Wednesday, January 30, 2008

Q&A on rugs coiling up, buckling, cuping up, etc.

A youtube viewer of my videos, Rona, asks, "when making a rug do they tend to coil? or am I doing something wrong"

They do tend to cup up, this is very common, especially if you pull your stitches tightly as I do and my late grandmother did. She did hers so tightly she had to put piles of dictionaries on them for months to flatten them out.

The basic reason why this happens is that as you spiral your way outwards, each row is longer than the previous one. With my rugs, I've found they tend to increase by about an inch for each row on a round rug.

To address this, you need to add extra stitches called "doubles" or "duplicate" stitches, where you pass through the same bottom/base loop twice. If you don't, you wind up with a very thick stocking cap! (In fact, just for fun, I once made a stocking hat for our dog using very thin strips and this method.)

Generally, you need more double stitches early on- in the first 7 to 12 rows (when the rug is smaller than 16" across) than later.

For the first few rows, you might need doubles every other stitch.

Generally I recommend doing a double stitch every other stitch the first 4 to 6 rows, every third stitch the next 4 rows, and then go by feel.

This will vary by how tightly you stitch and which kind of material you use. The most fool proof method which I'll demonstrate when my wife is up to helping me do a video project is this: Look at the angle your needle is making between the baseloop and the top loop. If it is leaning backwards more than 30 degrees, its time for a double stitch.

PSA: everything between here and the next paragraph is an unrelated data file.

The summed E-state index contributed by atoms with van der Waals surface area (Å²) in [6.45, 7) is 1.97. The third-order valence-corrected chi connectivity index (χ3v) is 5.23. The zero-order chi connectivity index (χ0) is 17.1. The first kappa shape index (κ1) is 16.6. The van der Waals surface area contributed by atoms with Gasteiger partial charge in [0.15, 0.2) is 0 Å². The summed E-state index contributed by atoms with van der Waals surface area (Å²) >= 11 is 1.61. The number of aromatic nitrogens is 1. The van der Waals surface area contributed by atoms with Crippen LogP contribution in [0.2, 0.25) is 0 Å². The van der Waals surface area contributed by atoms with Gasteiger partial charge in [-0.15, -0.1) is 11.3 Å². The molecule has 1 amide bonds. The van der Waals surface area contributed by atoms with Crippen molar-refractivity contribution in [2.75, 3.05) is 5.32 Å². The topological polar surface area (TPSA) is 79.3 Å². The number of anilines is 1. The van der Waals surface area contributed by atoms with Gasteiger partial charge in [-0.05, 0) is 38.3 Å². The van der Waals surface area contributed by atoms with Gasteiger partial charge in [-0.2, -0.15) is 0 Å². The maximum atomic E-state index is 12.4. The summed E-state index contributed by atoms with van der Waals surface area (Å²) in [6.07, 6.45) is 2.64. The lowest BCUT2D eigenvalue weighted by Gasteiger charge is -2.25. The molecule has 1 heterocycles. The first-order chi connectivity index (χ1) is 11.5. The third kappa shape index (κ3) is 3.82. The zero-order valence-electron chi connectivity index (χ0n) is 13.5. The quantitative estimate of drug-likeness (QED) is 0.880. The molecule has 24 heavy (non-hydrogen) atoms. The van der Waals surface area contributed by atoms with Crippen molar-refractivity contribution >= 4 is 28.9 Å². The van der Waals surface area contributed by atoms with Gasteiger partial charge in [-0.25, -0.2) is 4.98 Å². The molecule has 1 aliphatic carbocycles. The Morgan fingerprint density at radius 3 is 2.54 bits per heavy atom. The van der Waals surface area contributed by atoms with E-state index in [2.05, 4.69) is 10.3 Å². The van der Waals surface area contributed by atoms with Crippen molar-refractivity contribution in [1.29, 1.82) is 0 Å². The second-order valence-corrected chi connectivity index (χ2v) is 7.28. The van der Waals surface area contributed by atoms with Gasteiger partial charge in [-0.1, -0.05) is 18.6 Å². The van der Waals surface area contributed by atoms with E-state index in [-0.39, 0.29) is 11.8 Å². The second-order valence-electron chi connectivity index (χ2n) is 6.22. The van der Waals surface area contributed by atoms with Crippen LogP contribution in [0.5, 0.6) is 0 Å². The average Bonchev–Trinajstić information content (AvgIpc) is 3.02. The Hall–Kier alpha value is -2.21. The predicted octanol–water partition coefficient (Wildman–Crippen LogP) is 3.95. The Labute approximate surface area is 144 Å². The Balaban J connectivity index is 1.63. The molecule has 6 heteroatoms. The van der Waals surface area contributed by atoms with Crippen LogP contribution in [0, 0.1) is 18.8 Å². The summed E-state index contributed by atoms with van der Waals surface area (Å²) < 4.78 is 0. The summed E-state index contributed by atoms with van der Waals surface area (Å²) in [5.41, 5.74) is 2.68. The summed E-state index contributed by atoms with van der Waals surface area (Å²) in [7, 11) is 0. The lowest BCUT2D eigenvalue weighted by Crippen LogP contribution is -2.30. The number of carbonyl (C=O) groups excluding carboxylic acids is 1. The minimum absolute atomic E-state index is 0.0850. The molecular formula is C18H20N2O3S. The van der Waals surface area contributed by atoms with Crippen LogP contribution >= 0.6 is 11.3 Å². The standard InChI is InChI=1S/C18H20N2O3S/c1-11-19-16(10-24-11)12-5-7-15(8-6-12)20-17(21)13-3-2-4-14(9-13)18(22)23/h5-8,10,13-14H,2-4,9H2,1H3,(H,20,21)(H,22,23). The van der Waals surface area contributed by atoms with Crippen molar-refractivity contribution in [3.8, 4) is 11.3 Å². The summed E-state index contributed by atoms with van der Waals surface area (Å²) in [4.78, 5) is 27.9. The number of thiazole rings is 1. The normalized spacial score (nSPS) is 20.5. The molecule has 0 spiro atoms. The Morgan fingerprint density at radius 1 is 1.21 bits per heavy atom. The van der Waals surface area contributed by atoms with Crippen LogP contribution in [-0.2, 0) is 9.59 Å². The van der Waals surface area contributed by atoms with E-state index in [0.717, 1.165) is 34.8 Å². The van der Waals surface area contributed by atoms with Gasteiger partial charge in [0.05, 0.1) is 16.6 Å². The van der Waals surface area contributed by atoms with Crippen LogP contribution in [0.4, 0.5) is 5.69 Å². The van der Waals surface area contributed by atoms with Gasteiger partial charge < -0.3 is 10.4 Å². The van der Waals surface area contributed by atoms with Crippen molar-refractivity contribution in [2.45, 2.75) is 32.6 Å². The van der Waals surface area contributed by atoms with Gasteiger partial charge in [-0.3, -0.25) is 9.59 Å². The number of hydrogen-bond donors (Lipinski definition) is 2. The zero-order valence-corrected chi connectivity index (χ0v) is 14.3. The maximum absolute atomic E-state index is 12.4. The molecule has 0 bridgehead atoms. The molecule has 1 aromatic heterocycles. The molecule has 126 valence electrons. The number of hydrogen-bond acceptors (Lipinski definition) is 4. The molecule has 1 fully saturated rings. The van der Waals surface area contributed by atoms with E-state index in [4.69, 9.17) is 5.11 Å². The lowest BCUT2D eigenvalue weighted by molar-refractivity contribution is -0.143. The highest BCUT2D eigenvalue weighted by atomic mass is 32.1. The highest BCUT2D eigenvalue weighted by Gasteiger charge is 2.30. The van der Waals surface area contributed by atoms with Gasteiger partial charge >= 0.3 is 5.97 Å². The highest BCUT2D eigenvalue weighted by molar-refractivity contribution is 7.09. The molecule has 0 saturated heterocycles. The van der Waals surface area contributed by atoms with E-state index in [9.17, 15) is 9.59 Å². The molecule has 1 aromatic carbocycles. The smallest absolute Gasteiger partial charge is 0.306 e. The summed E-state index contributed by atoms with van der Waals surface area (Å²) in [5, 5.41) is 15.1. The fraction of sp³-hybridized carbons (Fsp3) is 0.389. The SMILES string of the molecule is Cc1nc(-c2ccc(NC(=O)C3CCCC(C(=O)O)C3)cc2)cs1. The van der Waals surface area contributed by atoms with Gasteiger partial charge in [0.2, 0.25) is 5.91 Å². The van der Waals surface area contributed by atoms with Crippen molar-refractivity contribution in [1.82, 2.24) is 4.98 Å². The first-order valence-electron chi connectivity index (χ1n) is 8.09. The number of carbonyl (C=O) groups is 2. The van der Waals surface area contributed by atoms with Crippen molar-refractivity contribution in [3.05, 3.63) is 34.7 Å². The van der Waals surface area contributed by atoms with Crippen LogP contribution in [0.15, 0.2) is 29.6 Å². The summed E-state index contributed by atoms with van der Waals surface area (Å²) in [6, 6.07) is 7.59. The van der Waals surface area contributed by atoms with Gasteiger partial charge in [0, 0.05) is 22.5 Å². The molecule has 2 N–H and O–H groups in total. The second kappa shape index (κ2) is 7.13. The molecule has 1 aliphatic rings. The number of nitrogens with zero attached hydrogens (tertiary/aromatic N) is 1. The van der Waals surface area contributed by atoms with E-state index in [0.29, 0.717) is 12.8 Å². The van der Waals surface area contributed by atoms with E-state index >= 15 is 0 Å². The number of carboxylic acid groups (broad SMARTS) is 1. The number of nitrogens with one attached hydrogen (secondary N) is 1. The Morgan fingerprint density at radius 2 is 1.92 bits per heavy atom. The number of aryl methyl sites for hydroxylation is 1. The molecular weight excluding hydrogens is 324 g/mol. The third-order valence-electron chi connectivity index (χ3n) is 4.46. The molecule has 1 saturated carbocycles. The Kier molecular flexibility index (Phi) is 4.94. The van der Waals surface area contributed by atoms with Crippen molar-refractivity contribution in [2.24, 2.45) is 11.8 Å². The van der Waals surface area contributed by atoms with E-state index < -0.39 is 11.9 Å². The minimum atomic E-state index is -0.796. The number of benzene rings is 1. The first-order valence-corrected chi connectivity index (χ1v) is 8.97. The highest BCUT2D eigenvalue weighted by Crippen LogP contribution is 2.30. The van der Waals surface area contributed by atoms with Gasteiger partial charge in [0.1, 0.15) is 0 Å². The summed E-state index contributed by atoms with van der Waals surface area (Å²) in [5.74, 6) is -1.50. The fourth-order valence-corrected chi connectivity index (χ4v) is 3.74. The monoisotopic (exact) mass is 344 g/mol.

Some people have trouble gauging this though, so a similar method to determine whether its time for more doubles is to just put the rug on a flat surface. If you can't make it lie flat easily, with very little effort, then you need to add more doubles.

If you are using a fabric which has spandex or a lot of give to it, you'll need to use a lot more double stitches, up to twice as many, which is one of many reasons I discourage beginners from using these materials until they are more confident with the technique.

Similarly in the opposite direction, plastic bags and very sturdy denim can be most unforgiving... they don't flatten out well.

If you have any more questions about this or any other issue, please post them. I love questions from you- it helps me know what I should be posting about, and helps me refine my teaching technique.

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